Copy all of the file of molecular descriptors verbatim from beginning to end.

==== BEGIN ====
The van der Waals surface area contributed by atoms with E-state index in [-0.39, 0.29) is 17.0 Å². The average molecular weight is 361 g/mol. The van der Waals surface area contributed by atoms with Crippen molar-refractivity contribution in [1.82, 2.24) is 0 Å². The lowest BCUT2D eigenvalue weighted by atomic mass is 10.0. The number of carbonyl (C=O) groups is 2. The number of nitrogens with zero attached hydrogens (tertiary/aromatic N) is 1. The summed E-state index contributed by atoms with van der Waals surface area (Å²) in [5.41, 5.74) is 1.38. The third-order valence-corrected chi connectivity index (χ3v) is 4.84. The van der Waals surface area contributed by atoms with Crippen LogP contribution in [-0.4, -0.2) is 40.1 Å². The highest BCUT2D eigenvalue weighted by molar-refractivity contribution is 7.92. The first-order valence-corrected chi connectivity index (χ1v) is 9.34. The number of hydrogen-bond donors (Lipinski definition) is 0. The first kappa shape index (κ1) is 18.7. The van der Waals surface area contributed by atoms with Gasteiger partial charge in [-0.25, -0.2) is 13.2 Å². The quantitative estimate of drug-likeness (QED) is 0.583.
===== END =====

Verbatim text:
The van der Waals surface area contributed by atoms with E-state index in [-0.39, 0.29) is 17.0 Å². The average molecular weight is 361 g/mol. The van der Waals surface area contributed by atoms with Crippen molar-refractivity contribution in [1.82, 2.24) is 0 Å². The lowest BCUT2D eigenvalue weighted by atomic mass is 10.0. The number of carbonyl (C=O) groups is 2. The number of nitrogens with zero attached hydrogens (tertiary/aromatic N) is 1. The summed E-state index contributed by atoms with van der Waals surface area (Å²) in [5.41, 5.74) is 1.38. The third-order valence-corrected chi connectivity index (χ3v) is 4.84. The van der Waals surface area contributed by atoms with Crippen LogP contribution in [-0.4, -0.2) is 40.1 Å². The highest BCUT2D eigenvalue weighted by molar-refractivity contribution is 7.92. The first-order valence-corrected chi connectivity index (χ1v) is 9.34. The number of hydrogen-bond donors (Lipinski definition) is 0. The first kappa shape index (κ1) is 18.7. The van der Waals surface area contributed by atoms with Gasteiger partial charge in [-0.25, -0.2) is 13.2 Å². The quantitative estimate of drug-likeness (QED) is 0.583.